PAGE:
A MAN told he had terminal cancer has made a near-miraculous recovery after an innovative new treatment.

Donald Cheetham was diagnosed with cancer of the lungs, liver, brain, lymph nodes, spleen, bones and skin - and his family told to prepare for his death.

But, after immunotherapy treatment at Worcestershire Royal Hospital, he began to improve and his latest scans show no sign of cancer left in his body.

His family have given their heartfelt thanks to hospital staff for saving his life.

Daughter Angie Crump said: “Without this treatment we wouldn’t have a dad and a husband anymore. Without the doctors and the support of hospital staff we wouldn’t have a dad and husband anymore. Without the support of our fantastic family and friends we wouldn’t have a dad and husband anymore. Thank you Worcestershire Royal, for giving us our dad and husband back.”

Mr Cheetham, from Pershore, was diagnosed in 2016 by his GP following an appointment for what Mr Cheetham believed was a urine infection.

Scans ordered by his GP revealed a large tumour on his lung, with the cancer also having spread to his liver and spleen.

Doctors told Mr Cheetham this was likely to be terminal as the disease had spread too far to be treated effectively.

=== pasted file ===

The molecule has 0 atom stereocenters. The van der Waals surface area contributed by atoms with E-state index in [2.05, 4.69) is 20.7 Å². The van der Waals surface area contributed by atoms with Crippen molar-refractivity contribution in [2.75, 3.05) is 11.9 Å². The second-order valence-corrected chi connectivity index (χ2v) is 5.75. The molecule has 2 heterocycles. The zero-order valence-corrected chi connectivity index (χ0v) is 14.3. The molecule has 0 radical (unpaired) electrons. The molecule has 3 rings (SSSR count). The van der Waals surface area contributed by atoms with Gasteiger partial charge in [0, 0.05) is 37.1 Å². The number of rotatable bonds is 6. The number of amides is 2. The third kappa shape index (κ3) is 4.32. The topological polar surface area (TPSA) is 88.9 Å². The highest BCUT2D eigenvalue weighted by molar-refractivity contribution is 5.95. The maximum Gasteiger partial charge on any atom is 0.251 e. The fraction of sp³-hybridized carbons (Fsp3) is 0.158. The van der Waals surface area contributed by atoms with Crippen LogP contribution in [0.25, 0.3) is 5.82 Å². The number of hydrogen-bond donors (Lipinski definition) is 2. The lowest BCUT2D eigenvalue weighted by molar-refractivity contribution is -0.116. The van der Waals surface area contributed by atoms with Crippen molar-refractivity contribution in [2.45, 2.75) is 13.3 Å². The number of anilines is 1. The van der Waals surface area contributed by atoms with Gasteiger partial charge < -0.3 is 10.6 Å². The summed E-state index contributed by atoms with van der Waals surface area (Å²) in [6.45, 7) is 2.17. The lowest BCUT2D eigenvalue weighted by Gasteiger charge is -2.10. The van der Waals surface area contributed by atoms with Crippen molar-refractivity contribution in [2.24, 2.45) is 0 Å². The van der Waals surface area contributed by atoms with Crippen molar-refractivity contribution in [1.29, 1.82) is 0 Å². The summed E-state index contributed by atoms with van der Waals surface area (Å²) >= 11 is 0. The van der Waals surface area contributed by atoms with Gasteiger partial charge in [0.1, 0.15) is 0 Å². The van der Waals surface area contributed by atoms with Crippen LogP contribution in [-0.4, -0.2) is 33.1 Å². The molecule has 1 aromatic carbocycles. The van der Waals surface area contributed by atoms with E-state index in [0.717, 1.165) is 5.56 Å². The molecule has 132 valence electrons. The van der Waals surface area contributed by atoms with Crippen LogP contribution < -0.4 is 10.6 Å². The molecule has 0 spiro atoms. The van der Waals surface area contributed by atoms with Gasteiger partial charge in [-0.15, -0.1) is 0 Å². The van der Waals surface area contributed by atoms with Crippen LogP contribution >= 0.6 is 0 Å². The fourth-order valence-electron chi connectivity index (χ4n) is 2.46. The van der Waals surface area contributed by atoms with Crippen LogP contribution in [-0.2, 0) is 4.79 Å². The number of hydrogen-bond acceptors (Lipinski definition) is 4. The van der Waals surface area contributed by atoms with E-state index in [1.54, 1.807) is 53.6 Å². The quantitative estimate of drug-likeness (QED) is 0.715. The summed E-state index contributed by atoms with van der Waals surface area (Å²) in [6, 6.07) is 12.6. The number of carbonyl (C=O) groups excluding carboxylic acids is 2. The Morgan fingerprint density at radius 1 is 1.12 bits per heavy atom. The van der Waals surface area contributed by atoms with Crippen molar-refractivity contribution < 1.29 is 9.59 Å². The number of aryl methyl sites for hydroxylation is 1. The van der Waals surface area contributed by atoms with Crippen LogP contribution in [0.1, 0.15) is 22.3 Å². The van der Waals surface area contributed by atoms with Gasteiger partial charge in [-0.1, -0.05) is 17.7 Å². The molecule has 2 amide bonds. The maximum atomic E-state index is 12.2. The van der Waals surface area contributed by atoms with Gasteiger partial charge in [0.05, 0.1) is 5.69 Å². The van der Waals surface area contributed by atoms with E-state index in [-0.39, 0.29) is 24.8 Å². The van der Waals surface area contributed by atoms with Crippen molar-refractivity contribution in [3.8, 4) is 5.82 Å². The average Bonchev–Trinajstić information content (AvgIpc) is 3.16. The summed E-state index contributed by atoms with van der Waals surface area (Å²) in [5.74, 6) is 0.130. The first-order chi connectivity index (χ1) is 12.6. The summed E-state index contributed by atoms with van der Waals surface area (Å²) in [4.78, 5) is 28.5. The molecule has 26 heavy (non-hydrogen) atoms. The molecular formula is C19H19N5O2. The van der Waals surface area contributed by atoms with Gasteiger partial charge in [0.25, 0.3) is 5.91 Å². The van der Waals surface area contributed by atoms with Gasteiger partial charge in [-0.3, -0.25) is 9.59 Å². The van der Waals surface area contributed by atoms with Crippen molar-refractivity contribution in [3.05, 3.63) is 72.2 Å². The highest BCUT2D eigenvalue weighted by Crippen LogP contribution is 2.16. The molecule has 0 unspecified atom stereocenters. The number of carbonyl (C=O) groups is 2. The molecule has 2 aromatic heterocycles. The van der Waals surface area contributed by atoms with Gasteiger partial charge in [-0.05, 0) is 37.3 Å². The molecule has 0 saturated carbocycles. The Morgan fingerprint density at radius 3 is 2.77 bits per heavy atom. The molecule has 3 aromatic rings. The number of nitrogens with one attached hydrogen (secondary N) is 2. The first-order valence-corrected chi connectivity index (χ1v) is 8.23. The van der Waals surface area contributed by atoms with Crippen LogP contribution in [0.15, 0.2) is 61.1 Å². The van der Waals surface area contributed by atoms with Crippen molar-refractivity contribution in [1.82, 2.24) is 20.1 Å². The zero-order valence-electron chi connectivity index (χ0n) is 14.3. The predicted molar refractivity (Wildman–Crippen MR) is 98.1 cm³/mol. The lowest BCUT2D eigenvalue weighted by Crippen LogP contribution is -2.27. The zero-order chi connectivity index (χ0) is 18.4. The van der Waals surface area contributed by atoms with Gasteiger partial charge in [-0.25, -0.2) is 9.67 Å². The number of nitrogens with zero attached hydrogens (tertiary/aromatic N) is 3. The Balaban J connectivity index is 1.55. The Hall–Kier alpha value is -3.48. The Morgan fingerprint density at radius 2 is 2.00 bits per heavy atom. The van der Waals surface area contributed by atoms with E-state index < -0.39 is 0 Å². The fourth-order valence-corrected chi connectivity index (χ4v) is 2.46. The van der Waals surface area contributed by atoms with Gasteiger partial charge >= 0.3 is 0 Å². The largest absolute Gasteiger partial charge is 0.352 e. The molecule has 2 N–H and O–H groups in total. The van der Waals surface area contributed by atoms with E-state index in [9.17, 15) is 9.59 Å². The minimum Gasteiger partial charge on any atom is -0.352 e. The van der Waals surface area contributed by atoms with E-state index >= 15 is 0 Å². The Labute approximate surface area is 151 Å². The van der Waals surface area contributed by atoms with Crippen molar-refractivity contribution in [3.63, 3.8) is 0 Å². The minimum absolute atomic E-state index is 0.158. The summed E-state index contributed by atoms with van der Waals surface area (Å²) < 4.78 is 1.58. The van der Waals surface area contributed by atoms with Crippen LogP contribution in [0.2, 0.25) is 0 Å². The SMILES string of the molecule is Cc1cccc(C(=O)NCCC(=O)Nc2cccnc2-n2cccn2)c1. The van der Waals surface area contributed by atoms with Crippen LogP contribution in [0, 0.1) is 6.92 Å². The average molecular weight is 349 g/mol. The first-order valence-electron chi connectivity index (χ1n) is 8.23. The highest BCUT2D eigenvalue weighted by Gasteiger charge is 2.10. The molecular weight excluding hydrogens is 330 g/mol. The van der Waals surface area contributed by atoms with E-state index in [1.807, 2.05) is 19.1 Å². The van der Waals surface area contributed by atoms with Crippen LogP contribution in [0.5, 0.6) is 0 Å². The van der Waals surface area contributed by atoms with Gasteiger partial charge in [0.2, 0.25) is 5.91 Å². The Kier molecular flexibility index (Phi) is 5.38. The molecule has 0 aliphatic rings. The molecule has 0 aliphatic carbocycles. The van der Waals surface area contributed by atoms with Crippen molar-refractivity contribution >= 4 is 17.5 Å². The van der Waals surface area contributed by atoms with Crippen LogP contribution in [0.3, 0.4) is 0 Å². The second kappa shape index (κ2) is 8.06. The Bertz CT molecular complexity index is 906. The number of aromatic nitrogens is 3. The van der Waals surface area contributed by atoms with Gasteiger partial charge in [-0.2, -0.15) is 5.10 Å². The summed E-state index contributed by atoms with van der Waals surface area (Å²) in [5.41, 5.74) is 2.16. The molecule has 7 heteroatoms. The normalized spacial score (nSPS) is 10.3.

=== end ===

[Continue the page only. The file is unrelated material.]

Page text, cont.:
Mrs Crump said: “His GP was very supportive and called in St Richard’s Hospice to help with the support and discuss any future care needs. They helped our family prepare for losing our dad, and for our mum, Sylvia, for losing her husband of 49 years.”

Mr Cheetham was told chemotherapy was not an option for treating his cancer, but an innovative new treatment called immunotherapy could be the best way forward.

Immunotherapy uses drugs to re-programme the immune system into attacking cancerous cells while leaving healthy cells unharmed.

Initially Mr Cheetham suffered side effects but, soon, his family noticed an improvement.

Mrs Crump said: “Suddenly he began to improve, each day he became stronger and stronger, no one could believe the speed of the recovery.

"Doctors put the radiotherapy on hold to allow the progress of the immunotherapy to continue. And then scans began to show that the cancerous nodules on the brain were gone, and they were shrinking elsewhere too.”

Mr Cheetham completed his immunotherapy treatment last year and is currently cancer-free.

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